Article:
Differences Between The Periscope Shot And Scoop Shot
While the Periscope Shot and Scoop Shot may seem similar at first glance, there are notable differences between the two.
The Periscope Shot involves the batsman crouching low and using a vertical bat to lift the ball over the wicketkeeper’s head. In contrast, the Scoop Shot involves scooping the ball from a fuller length, generally with a horizontal bat, aiming to loft it over the infield.
Both shots require skill and innovation but employ different techniques and bat angles.
Ideal Deliveries For The Periscope Shot
The Periscope Shot is most effective against slower deliveries, particularly those bowled on a length or slightly short of a length. These deliveries allow the batsman enough time to crouch and elevate the ball over the keeper.
However, it is essential to read the bowler’s variations and anticipate the slower ball to execute the shot successfully. A batsman needs to be extra careful while playing against good spin bowlers.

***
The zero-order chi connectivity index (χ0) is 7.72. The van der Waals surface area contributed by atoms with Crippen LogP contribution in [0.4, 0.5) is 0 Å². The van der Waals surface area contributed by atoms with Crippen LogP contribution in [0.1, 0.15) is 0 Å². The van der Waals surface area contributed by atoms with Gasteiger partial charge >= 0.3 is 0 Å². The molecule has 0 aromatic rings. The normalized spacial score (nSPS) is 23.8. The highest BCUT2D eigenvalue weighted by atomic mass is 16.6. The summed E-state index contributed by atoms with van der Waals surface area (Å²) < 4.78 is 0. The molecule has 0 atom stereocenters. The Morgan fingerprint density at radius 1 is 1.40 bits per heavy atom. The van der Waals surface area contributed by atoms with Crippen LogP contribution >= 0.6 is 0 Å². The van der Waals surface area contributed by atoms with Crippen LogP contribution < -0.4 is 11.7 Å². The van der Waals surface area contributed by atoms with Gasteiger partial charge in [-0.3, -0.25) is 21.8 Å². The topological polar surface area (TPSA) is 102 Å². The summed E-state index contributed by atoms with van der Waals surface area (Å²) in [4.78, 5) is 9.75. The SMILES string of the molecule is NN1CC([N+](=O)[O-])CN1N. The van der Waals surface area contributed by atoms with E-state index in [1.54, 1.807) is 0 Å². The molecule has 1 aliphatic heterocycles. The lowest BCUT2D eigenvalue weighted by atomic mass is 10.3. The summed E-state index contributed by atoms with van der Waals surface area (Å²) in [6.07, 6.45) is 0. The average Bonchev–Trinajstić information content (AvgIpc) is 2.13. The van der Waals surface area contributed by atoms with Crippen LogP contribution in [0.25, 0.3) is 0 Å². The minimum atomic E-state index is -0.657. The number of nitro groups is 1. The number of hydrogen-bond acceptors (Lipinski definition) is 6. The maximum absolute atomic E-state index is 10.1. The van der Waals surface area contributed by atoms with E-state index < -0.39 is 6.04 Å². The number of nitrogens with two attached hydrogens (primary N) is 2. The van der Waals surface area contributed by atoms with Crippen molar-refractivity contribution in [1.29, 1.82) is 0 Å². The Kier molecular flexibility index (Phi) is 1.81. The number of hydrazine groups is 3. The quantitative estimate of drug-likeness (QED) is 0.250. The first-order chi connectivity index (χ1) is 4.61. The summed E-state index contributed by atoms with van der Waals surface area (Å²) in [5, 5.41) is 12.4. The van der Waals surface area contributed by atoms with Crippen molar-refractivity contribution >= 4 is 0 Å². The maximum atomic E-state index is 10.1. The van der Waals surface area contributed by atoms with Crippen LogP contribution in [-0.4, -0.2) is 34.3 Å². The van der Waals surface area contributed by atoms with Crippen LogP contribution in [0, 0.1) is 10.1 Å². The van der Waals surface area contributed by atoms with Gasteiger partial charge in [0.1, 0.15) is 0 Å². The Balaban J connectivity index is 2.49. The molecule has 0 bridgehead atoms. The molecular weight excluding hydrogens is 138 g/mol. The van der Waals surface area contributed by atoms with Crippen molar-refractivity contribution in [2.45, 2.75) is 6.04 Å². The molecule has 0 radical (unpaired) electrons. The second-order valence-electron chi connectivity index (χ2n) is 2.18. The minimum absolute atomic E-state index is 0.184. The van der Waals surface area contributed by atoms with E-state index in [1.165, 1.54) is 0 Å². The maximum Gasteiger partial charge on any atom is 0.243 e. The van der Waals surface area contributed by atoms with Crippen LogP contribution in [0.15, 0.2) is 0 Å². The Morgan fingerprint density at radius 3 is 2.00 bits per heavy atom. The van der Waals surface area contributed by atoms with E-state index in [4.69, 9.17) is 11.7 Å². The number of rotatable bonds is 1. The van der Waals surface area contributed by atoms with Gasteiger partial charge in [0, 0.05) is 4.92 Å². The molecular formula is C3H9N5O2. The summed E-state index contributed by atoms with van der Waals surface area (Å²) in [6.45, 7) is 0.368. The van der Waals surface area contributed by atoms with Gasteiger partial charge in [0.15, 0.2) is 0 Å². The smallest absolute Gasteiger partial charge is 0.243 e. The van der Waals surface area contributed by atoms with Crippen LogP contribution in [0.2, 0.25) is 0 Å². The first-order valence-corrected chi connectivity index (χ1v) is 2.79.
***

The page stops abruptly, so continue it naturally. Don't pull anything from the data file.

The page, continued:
Step-by-Step Guide To Playing A Perfect Periscope Shot
Stance And Positioning:
- Assume a balanced and slightly crouched stance at the crease, with your weight evenly distributed.
- Ensure that your head is level and your eyes are focused on the bowler’s hand.
Read The Length And Line:
- Watch the bowler’s hand closely to pick up cues on the length and line of the delivery.
- Identify if the ball is pitched on a length or slightly short of a length, which is ideal for the Periscope Shot.
Crouch And Time Your Movement:
- As the bowler delivers the ball, quickly crouch down while maintaining a low center of gravity.